Looking to spice up your quilting life, but want to keep things simple? Now’s the time to get started! Today four talented designers share their favorite quilt-piecing tricks with you. From stitching Cathedral Windows quilts by machine (!) to perfecting a prairie-points quilt border; from creating versatile folded-corner quilts to making two-at-a-time triangle blocks without triangles (!), these designers will show you their best tricks for keeping fancy quilts trouble-free.
Ready to take your quilts to the next level of greatness—but not the next level of difficulty? Learn how these authors came up with their clever ideas; then give one of their quilt methods a try!
From Flip Your Way to Fabulous Quilts by Donna Lynn Thomas
I’ve always been intrigued by the effects one can achieve using several fabrics in a pieced unit to create a striped pattern. In the 1990s I wrote two books, Stripples and Stripples Strikes Again!, that explored the use of squares, rectangles, and triangles cut from pieced strips. The possibilities for fun with these shapes continued to intrigue me over the years, and I wanted to develop an even simpler method for achieving a striped effect.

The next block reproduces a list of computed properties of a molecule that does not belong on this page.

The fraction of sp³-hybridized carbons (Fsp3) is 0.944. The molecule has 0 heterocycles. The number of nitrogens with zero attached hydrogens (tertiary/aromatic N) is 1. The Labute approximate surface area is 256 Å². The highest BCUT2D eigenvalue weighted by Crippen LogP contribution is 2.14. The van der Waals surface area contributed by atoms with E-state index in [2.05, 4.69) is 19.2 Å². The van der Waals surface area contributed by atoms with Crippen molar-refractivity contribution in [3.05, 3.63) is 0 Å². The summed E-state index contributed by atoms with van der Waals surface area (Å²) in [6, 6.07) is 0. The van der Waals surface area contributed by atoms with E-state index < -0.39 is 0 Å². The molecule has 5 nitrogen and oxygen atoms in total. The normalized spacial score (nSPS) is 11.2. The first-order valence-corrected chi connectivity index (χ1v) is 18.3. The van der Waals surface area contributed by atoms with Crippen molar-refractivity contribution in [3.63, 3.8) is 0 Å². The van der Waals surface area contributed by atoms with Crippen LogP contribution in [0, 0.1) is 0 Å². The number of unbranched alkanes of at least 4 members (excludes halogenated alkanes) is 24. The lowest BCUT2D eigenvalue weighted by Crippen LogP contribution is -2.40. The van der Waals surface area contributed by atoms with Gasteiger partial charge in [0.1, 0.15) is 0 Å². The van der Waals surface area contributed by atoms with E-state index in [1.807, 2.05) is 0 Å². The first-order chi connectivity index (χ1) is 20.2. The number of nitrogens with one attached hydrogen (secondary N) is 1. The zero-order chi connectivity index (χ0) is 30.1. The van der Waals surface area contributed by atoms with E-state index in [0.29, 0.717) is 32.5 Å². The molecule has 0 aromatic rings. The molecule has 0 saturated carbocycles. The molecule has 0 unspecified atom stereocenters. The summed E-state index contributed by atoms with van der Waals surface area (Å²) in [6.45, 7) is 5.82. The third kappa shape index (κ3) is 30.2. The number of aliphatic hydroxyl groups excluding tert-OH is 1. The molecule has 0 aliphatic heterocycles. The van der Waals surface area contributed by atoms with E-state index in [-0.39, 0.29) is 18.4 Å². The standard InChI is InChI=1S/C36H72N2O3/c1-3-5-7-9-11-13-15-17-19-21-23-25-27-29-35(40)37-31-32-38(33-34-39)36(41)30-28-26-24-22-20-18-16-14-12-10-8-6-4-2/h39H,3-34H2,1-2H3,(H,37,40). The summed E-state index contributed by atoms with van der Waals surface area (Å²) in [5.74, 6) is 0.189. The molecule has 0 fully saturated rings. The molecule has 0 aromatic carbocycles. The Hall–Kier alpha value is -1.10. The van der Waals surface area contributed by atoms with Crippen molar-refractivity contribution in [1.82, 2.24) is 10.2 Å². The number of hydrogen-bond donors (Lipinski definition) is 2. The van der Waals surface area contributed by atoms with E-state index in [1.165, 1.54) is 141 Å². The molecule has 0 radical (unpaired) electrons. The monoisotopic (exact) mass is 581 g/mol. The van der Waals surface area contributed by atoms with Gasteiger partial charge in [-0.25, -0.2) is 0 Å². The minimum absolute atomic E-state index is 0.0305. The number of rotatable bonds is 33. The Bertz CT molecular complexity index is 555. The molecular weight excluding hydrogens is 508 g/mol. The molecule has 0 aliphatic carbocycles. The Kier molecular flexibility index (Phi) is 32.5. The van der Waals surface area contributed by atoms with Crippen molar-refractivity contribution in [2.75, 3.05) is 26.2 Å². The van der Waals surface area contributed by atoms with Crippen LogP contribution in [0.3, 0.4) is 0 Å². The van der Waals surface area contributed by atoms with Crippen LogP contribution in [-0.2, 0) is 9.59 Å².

Driving home from teaching a workshop one day, I was playing around with ideas in my mind yet again and—bam! There it was in full form! I pulled over to the side of the road and wrote down my thoughts. The next day I set aside time to implement the concept on the most difficult block I could imagine for this process, and it worked perfectly! The bonus was that the technique was as simple as can be for anyone to use and was based on a familiar technique—folded corners.
If you’ve been quilting for a few years you’ve probably run across the simple concept of folded corners:
1. Draw a diagonal line on the wrong side of the smaller corner square. Carefully place the smaller square on the corner of the larger parent unit with right sides together. Sew on the marked line.